It’s a fait accompli that Johnny Gaudreau will win the Hobey Baker Award next week.
And deservedly so. He’s run away with the national scoring title, totaling 77 points while also topping the country in goals scored and assists.
2014 Frozen Four
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At last week’s Northeast Regional, he recorded a hat trick and added three assists in an opening round shellacking of Denver, tying the second-most points ever scored in an NCAA tournament game. One night later, he assisted on two goals to help defeat Massachusetts-Lowell and send Boston College to yet another Frozen Four appearance.
The Hobey Baker Award has been signed, sealed, and a week from now will be delivered to Gaudreau.
But there’s another BC forward who’s also a finalist and deserves a share of that limelight. Kevin Hayes plays the wing opposite Gaudreau on a line centered by Bill Arnold, one that has become the most feared unit in college hockey.
Since being put together on Dec. 6, the trio has combined for 45 goals, 64 assists and a plus-65 plus/minus rating. And that was before the Northeast Regional, where it terrorized first Denver and then Lowell for another eight goals, 12 assists and a plus-21.
Make no mistake, Hayes is no mere Gaudreau appendage. He ranks second only to Gaudreau in scoring (63 points) and fifth in goals (27). In the regional, he scored three goals along with four assists.
At 6-foot-4 and 216 pounds, he provides the perfect size complement to the diminutive Gaudreau and his jaw-dropping moves. More importantly, Hayes possesses a level of skill not seen in a collegiate player of his size in a long time.
Time after time, he looks like a man among boys as he uses his superior wingspan to shield defenders from the puck, then finishes the play himself by either burying his shot or feeding a teammate.
Exhibit A came on BC’s second goal against Denver, one in which Hayes emerged from the corner with the puck, as is his wont. He then carried it out to the left point, eluded two defenders, skated down to the slot, deked and beat the goaltender for his 25th goal of the season.
It was a move that would have been befitting the 5-8, 159-pound Gaudreau, but from a player of Hayes’ size, it was a stunning performance. And for those who’ve watched him all year, not at all atypical.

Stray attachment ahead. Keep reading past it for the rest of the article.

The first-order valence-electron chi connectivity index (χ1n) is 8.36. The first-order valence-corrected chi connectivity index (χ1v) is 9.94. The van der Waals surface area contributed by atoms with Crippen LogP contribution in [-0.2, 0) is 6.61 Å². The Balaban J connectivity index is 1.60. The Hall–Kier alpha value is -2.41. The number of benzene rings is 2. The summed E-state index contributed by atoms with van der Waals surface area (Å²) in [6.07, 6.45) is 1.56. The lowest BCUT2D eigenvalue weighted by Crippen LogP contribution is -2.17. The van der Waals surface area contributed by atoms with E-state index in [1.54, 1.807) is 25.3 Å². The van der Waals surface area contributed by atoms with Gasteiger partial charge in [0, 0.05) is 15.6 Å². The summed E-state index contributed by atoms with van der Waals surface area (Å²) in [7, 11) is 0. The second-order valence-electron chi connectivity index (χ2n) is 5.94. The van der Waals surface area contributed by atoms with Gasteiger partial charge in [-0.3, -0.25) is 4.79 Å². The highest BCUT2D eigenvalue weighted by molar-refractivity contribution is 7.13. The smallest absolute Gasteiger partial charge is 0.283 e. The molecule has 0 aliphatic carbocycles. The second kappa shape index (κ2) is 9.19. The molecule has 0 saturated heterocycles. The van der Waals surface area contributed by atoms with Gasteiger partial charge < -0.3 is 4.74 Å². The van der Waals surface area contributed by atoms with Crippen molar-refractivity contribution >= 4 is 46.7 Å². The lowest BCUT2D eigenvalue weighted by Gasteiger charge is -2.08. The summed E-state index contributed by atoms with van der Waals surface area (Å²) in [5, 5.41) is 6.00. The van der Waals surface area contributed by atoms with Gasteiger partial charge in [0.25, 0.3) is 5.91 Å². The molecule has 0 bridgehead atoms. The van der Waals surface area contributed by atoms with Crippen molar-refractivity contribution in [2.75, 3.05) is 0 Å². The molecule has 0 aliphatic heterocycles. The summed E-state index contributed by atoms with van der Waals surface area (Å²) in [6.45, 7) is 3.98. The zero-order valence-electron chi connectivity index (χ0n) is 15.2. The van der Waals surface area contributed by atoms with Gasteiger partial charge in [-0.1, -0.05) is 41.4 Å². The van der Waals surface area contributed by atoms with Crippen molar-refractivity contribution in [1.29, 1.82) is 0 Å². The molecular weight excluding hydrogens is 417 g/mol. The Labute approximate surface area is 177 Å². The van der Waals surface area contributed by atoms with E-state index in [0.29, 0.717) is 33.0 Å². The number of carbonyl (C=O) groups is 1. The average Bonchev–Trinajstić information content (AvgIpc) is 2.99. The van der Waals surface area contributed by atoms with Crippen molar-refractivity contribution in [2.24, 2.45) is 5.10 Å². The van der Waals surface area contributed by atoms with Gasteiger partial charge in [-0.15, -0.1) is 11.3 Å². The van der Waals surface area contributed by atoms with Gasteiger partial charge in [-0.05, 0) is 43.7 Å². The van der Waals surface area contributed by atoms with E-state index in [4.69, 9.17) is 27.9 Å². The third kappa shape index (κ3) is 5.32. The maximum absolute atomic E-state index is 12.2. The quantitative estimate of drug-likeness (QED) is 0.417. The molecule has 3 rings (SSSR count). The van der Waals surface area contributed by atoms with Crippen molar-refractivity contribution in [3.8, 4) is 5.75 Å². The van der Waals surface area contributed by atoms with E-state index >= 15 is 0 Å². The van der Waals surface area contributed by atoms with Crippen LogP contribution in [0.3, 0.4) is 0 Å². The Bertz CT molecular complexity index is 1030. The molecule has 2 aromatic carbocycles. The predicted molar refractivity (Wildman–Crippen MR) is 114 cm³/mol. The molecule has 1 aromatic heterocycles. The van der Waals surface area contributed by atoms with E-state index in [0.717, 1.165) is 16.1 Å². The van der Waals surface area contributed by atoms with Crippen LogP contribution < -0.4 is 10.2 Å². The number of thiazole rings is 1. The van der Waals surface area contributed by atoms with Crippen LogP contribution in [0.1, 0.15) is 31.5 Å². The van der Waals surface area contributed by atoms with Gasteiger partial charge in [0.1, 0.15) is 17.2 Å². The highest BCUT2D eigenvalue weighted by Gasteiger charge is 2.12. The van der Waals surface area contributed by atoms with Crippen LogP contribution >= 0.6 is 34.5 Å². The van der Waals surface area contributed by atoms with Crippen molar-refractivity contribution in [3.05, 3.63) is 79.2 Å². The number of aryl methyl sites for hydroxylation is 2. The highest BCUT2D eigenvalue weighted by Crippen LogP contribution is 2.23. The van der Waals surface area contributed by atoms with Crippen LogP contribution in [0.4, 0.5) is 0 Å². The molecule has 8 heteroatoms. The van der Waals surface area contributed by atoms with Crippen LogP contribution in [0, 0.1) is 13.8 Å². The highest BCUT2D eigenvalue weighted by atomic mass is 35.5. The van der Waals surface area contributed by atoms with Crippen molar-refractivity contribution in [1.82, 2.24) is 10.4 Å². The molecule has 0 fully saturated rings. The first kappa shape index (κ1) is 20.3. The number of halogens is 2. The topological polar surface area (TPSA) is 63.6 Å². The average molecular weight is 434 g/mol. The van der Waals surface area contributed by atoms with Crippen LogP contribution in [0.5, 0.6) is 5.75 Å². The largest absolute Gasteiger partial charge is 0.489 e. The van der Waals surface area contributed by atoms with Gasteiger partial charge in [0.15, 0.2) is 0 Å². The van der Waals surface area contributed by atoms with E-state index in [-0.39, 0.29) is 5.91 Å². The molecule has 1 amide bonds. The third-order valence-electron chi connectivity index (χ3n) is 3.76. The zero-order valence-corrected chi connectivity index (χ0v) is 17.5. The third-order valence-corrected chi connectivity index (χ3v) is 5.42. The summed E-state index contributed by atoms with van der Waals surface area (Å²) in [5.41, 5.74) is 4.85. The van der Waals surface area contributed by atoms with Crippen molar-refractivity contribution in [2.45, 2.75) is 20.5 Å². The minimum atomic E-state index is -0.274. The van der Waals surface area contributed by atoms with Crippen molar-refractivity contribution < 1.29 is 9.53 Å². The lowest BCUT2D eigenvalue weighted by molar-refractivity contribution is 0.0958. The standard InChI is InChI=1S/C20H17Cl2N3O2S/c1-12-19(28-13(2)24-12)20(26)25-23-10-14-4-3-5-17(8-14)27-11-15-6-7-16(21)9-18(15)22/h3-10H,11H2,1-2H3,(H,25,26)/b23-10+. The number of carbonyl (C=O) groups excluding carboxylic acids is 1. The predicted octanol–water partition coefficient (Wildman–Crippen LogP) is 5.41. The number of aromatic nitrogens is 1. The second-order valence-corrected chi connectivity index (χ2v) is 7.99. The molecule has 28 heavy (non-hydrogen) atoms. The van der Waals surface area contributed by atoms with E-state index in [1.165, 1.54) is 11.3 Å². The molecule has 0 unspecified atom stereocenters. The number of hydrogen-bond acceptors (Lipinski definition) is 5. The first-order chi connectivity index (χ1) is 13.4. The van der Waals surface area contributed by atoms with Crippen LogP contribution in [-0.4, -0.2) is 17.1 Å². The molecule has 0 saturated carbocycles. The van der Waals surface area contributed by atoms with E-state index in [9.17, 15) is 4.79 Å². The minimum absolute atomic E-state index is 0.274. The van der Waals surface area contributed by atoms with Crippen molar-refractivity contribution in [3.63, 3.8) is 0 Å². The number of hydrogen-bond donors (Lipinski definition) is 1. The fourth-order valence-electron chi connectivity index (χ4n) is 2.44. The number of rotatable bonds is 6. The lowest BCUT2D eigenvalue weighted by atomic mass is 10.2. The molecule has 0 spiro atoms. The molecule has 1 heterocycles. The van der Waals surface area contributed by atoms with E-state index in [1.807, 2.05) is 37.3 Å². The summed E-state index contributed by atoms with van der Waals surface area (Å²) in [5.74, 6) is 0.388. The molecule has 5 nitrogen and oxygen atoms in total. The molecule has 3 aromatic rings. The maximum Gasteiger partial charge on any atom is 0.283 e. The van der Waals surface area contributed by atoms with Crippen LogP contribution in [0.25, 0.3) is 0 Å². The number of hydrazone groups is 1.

“Kevin is a great player,” Gaudreau says. “He’s a big guy and protects the puck like no one I’ve ever seen. It’s fun to play with him. He’s so skilled offensively.
“He makes [great] passes. This weekend, he made a behind-the-back, no-look pass to give me a clear break. He’s so gifted in the offensive zone. He sees the ice really, really well.”
And yet, to hear the humble-to-a-fault Hayes, it’s all just a succession of lucky bounces and great linemates.
“Luck was definitely involved,” he said after his line scored three goals in the first 10 minutes and six goals overall to eliminate Denver. “Pucks were definitely bouncing our way. Just playing with [Arnold and Gaudreau], the game is pretty simple.
“Billy Arnold, everyone knows and everyone says, the way he plays defense is incredible. He’s always back, he’s always in the right spot. Playing with Johnny, just give Johnny the puck and something nice is going to happen.”
While the point about great linemates can be conceded, Hayes’ dismissal of his performances as the result of good bounces — a frequent response in postgame news conferences this year — fails all tests. Probability tests. Logic tests. Eye tests.
Hayes didn’t cast a magic spell that allowed him to stickhandle through half of the Denver defensive zone. That was skill, not luck — a skill he’s demonstrated all year long. Surprisingly because of the size disparity, it’s also a skill shared by Gaudreau.
“Johnny protects pucks very similar to what Kevin does,” BC coach Jerry York says. “They shield the pucks, they’re smart with puck placement and they make it very difficult for a defensive team to get pucks away from them. They work really well together on that line.”
With a player of Hayes’ size, it’s tempting to look ahead to his pro potential. York compares him to Brian Boyle, the 6-7 forward for the New York Rangers. Boyle, like Hayes a former BC player and first-round draft pick, has scored 52 goals in the NHL.
“I see a lot of Brian Boyle in him in the way he plays, and that’s always a good sign,” York says.
“He’s going to have a long NHL career,” Gaudreau adds.
But Hayes’ pro career will happen soon enough. For now, he’s got one or two more collegiate games left to play. It says here we should all appreciate this special talent while he’s still part of our game.